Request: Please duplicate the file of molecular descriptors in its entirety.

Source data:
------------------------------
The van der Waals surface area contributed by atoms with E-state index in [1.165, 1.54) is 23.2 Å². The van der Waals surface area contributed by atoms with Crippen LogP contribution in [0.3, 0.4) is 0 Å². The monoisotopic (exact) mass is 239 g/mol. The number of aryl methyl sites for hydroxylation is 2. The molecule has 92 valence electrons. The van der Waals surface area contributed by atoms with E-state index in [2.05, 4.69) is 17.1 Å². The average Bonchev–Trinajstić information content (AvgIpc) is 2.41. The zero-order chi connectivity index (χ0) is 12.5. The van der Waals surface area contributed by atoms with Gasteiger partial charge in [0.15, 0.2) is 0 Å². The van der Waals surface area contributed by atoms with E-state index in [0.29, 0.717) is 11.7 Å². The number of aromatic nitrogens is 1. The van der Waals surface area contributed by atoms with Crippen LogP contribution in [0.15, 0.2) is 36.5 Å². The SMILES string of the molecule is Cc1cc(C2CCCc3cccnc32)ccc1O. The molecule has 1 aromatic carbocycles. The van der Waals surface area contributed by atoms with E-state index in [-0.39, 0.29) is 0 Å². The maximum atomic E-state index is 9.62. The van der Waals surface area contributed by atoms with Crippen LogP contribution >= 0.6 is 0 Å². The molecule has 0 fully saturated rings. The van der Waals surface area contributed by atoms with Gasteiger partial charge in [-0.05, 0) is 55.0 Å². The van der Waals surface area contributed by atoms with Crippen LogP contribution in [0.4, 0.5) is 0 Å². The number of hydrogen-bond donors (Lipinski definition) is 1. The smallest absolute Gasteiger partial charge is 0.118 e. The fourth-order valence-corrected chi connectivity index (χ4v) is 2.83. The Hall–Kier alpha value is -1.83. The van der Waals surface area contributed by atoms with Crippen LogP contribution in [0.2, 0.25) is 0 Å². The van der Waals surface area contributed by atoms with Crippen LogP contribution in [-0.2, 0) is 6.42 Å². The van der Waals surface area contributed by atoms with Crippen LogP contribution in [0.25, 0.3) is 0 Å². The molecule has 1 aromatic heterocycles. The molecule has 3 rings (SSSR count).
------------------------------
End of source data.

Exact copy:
The van der Waals surface area contributed by atoms with E-state index in [1.165, 1.54) is 23.2 Å². The van der Waals surface area contributed by atoms with Crippen LogP contribution in [0.3, 0.4) is 0 Å². The monoisotopic (exact) mass is 239 g/mol. The number of aryl methyl sites for hydroxylation is 2. The molecule has 92 valence electrons. The van der Waals surface area contributed by atoms with E-state index in [2.05, 4.69) is 17.1 Å². The average Bonchev–Trinajstić information content (AvgIpc) is 2.41. The zero-order chi connectivity index (χ0) is 12.5. The van der Waals surface area contributed by atoms with Gasteiger partial charge in [0.15, 0.2) is 0 Å². The van der Waals surface area contributed by atoms with E-state index in [0.29, 0.717) is 11.7 Å². The number of aromatic nitrogens is 1. The van der Waals surface area contributed by atoms with Crippen LogP contribution in [0.15, 0.2) is 36.5 Å². The SMILES string of the molecule is Cc1cc(C2CCCc3cccnc32)ccc1O. The molecule has 1 aromatic carbocycles. The van der Waals surface area contributed by atoms with E-state index in [-0.39, 0.29) is 0 Å². The maximum atomic E-state index is 9.62. The van der Waals surface area contributed by atoms with Crippen LogP contribution >= 0.6 is 0 Å². The molecule has 0 fully saturated rings. The van der Waals surface area contributed by atoms with Gasteiger partial charge in [-0.05, 0) is 55.0 Å². The van der Waals surface area contributed by atoms with Crippen LogP contribution in [0.4, 0.5) is 0 Å². The number of hydrogen-bond donors (Lipinski definition) is 1. The smallest absolute Gasteiger partial charge is 0.118 e. The fourth-order valence-corrected chi connectivity index (χ4v) is 2.83. The Hall–Kier alpha value is -1.83. The van der Waals surface area contributed by atoms with Crippen LogP contribution in [0.2, 0.25) is 0 Å². The van der Waals surface area contributed by atoms with Crippen LogP contribution in [-0.2, 0) is 6.42 Å². The van der Waals surface area contributed by atoms with Crippen LogP contribution in [0.25, 0.3) is 0 Å². The molecule has 1 aromatic heterocycles. The molecule has 3 rings (SSSR count).